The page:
Revocable Trust

What is a revocable trust?

Updated March 9, 2022

A revocable living trust (commonly known as a “revocable trust”) is a document that dictates how a person’s assets will be handed after they die. Assets that can be placed in a revocable trust include investments, bank accounts, items of great value and real estate.  

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As with other living trusts, a revocable trust is created during the trustor’s lifetime, and assets placed in the trust are transferred to the designated beneficiaries after the trustor’s death. (Other terms the trustor can be known as include trustmaker and grantor.) Often used as part of estate planning, a revocable trust is utilized to supervise and protect the assets of trustors as they get older. But unlike other living trusts, a trustor can amend or cancel the terms of a revocable trust at any time, which is what gives it its name. Once the trustor dies, only then does the trust become irrevocable. 

A deed must be executed to place a real estate property in a revocable trust. Credit: Scott Graham/Unsplash

A trustor can sometimes appoint a trustee to oversee the distribution of all or a portion of the trust’s assets. When assets are held by the trustee for the benefit of the trustor, this is called the principal of the trust. The powers given to a trustee allow them to make discretionary dissemination of the principal and income to the trustor, or the trustor’s family, if the trustor becomes unable to oversee their own affairs. The trust’s value is subject to change, either because of the trustee’s expenses or if the investment appreciates or depreciates in the financial markets. When a trustor dies, the trust then acts like a will, in that the assets are distributed to the beneficiaries as specified in the trust. Collectively, the assets make up the trust fund, and because a revocable trust has one or several beneficiaries, the trust therefore averts probate, which is the legal validation and distribution of a will’s assets.

Simply signing off on a trust document does not ensure the trust is funded. A trust is only funded when assets are transferred into the trust. This means changing the name of the titles on the deeds from an individual (or joint names) into the name of the trust, and assigning or changing the names of beneficiaries. While a trust can be funded once the trustor passes away, it is better if it is funded while they are alive. Doing so ensures the continuity of the trust’s asset management as well as financial support for the trustor should they become incapacitated in some way.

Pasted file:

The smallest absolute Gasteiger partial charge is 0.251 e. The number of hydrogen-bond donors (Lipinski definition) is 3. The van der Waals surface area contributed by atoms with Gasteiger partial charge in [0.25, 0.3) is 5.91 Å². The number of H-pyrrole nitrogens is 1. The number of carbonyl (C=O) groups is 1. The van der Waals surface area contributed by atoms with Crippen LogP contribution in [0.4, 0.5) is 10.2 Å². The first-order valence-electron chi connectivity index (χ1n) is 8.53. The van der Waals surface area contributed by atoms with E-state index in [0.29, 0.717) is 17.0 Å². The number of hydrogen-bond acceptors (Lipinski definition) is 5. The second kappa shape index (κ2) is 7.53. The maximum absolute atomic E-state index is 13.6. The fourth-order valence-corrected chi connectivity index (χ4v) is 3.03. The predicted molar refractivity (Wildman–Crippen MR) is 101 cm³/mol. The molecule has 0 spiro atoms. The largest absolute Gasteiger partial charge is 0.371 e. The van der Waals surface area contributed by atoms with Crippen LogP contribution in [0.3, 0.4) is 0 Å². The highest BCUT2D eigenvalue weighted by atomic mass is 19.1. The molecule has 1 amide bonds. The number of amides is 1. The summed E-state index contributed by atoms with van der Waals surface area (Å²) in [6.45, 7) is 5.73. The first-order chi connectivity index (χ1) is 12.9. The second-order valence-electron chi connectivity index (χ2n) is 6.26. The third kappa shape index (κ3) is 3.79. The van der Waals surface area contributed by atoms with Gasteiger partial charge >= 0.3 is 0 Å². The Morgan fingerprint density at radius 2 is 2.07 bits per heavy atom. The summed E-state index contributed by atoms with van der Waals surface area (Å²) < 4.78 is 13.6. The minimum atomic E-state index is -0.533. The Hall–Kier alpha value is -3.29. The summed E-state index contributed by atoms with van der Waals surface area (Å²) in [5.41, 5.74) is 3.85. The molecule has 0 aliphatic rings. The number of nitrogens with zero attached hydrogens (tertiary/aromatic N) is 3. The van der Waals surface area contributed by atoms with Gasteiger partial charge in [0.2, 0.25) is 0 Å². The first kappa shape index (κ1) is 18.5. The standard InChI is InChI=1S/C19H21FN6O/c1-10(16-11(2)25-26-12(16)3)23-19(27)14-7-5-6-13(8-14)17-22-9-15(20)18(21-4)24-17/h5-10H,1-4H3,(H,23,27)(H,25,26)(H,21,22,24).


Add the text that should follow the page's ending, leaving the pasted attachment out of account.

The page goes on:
How do revocable trusts work when it comes to real estate?

For those who want to place real estate properties in revocable trusts, a deed must be executed. Most often this is a grant deed, which is the same kind of deed owners are given when purchasing a property. When transferring a deed into a trust, the property will be deeded to the name of the trust.   

For properties with mortgages, the federal Garn-St. Germaine Act can be invoked. It states that certain properties can be transferred into a trust without activating a mortgage’s requirements that the loan first be paid. But the following requirements must be met: the trustor must reside at the property, the property must have a conventional (fixed-rate) mortgage and it should have five or fewer units. Placing a property into trust also does not trigger tax liability or reassessment for property tax reasons. 

It is always best to consult with an attorney when wanting to place real estate into a trust, especially for properties that are not the trustor’s primary residence. For example, there are some title insurance policies that may cease covering properties once placed in a trust, whether or not the trustor lives there. So it is best to get in touch with the title insurer to see if coverage will not be affected once the property is transferred into a trust.

What are the pros and cons of revocable trusts?

There are many advantages to forming a revocable trust. If the trustor has health issues stemming from advanced age, a revocable trust lets their chosen trustee take control of the principal. For trustors who own real estate outside of the state where they reside, and that property is included in the trust, then the property will not be subject to probate upon death, a costly and often time-consuming process. Revocable trusts allow trustors to designate any individual or company, including those who are not relatives and live out of state, to be the main administrator of assets after the trustor’s death.   

If the trustor does not trust the financial judgment or aptitude of one of their beneficiaries, then a trust can be designed so that the beneficiary will receive a set sum on an ongoing basis. Beneficiaries who are minors can have their assets also held in the revocable trust until they are of legal age, a more ideal option than being assigned a court-appointed guardian.

But there are a few disadvantages as well. Any asset transferred to the trust must be reregistered in the name of the revocable trust in order to bypass probate proceedings. Also, the trustor’s estate needs to be monitored on a yearly basis to make sure that trust’s objectives are being served. There are no tax advantages to trustors who opt for revocable trusts, and creditors can also still access assets in a revocable trust. And any assets not assigned to the revocable trust must still be covered by a will so as to avoid probate.